Helping Schools Meet New Missouri Computer Science Standards

Missouri is upping its CS game this summer, with a new bill that requires schools to provide computer science courses to all K-12 schools. It takes effect this July as the Show Me State joins the ranks of 26 other states with this requirement.

If you’re a parent or a casual observer, you’re probably thinking, “that’s great, kids should have access to computer science!” If you’re an educator, you might be thinking, “yes, it’s important, I know—but HOW?” And you’re right—it’s a tall ask without support.

Heck, no one knows more than educators how important a foundation in computer science is for their students. Among the vast majority of teachers (66%), principals (73%), and superintendents (75%), computer science rates just as important—or even more important—than other required subjects like math, science, and English, according to’s 2022 State of Computer Science Education.1

Here’s the story on the bill. SB 718 Sections 170.018 and 170.036 state:2

This act requires, for all school years on or after July 1, 2023, certain coursework and instruction in computer science and computational thinking in public and charter high schools, middle schools, and elementary schools. Courses and instruction offered under this act must meet certain standards established by the State Board of Education and the Department of Elementary and Secondary Education.

How does a school provide for these potentially daunting new requirements? One option is to outsource the new computer science coursework and standards to virtual solutions your students can click through and get the gist of computer science. Or, add a new activity to your school community that will engage students in a nationwide competition, train your teachers while doing all of the instructional heavy-lifting (and paying them a stipend for their valuable time and expertise), and give your school something to celebrate as a community.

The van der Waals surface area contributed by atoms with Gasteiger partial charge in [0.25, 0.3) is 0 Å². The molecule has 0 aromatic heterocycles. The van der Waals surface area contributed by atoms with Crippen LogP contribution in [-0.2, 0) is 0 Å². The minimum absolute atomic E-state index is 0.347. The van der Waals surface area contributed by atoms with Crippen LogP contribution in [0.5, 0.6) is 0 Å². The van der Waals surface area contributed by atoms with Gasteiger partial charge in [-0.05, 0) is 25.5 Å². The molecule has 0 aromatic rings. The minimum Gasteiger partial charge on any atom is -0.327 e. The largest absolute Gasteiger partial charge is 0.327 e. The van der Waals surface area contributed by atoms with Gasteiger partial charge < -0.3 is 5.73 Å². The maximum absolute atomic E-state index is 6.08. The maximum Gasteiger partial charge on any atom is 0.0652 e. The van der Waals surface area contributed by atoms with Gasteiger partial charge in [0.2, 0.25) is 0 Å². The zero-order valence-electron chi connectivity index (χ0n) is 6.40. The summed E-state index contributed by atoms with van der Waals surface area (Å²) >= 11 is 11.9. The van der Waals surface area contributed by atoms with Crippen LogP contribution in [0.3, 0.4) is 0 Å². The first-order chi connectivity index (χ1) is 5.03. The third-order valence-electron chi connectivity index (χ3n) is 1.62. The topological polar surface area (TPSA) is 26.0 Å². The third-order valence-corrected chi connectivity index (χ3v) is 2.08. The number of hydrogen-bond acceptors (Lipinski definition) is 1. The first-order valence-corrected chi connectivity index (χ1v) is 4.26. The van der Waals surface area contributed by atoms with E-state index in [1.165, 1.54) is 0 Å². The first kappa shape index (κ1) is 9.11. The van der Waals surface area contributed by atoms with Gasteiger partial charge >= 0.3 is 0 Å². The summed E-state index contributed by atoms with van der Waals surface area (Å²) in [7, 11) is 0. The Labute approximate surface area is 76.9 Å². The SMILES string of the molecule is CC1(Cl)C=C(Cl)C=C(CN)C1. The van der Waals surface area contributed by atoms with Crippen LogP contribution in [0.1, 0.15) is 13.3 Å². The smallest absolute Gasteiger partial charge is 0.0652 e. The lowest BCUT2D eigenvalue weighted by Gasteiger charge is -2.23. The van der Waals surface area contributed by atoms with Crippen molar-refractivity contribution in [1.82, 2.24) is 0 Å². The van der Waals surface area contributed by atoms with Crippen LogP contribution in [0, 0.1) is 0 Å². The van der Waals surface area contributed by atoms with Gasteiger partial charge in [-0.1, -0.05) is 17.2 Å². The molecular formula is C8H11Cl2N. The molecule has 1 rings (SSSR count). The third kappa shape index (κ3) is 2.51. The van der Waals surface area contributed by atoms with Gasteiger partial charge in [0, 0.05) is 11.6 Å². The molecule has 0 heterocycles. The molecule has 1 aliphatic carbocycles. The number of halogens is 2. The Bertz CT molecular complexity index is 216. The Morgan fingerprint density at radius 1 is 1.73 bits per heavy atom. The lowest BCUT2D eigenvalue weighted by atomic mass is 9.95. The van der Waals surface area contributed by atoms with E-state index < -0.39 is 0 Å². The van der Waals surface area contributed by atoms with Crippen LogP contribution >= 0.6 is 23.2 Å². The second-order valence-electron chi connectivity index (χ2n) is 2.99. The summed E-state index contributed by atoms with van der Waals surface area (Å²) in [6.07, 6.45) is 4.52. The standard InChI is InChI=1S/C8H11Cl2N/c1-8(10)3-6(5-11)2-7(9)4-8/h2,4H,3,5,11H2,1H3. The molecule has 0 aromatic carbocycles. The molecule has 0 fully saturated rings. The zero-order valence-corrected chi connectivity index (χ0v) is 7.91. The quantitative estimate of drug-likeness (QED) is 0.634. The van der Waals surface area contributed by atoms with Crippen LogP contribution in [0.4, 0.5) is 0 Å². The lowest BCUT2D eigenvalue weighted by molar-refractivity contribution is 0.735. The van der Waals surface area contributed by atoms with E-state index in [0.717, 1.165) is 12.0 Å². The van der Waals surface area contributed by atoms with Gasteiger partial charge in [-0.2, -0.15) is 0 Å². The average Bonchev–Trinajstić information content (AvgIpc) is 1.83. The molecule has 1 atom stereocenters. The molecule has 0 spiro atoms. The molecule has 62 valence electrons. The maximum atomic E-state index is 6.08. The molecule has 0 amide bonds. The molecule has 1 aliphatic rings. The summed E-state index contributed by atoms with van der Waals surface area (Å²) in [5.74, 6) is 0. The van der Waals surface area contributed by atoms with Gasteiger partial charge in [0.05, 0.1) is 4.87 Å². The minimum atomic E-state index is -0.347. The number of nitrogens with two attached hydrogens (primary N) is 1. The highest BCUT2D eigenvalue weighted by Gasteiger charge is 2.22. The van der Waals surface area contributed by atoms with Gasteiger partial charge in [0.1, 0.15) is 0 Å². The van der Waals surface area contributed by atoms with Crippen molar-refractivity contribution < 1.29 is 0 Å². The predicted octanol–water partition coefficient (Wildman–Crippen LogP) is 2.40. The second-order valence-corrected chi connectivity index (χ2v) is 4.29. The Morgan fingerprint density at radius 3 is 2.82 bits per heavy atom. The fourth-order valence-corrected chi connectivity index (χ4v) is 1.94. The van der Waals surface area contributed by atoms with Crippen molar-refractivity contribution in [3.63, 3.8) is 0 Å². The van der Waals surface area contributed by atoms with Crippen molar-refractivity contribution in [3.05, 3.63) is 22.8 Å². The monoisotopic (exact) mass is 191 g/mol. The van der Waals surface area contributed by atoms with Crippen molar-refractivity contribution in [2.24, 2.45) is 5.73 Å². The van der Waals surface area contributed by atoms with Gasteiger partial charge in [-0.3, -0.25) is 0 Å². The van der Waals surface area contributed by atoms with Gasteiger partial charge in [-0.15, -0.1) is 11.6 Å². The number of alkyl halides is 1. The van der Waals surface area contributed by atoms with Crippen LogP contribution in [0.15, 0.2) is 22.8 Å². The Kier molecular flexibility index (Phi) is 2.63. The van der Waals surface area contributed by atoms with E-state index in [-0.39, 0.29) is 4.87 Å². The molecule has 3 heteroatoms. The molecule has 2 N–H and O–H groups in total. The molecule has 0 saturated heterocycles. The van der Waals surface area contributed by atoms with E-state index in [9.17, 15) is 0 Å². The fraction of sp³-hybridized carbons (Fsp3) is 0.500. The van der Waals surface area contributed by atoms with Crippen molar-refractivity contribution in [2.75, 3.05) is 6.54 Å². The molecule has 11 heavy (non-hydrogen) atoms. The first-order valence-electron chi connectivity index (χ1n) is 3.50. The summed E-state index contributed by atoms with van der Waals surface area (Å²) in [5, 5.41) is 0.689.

Our fully-packaged Youth Coding League3 program, built in and run from Cape Girardeau, Missouri, takes care of 100% of the “Algorithms & Programming” section of those standards for 5th-8th graders. This is a born-in-Missouri solution to these new requirements, and our experience working with Missouri schools to help them provide computer science and coding opportunities for their students with the resources they have on hand means we can do it with a minimal amount of work on your part.

A few quick notes on how:

  • We support the Youth Coding League each semester in your school at a time that works for you, and remotely train and pay one of your teachers to serve as a coach.
  • Students love it—especially those who haven’t found their spot in your school community just yet.
  • Teachers are big fans, as there isn’t a single worksheet or piece of curriculum they need to come up with—we do the heavy-lifting.
  • This program is complete and fully-packaged—a stipend for your teacher, gear for your students, and wrap-around support is all included.

If the Youth Coding League might be a good solution for your school community’s challenge of meeting SB 718’s new requirements, we’d love to see how we can help and learn more about your school community. Learn more about the Youth Coding League4 and how other school communities feel about the program, and take next steps if you’d like to dig deeper.

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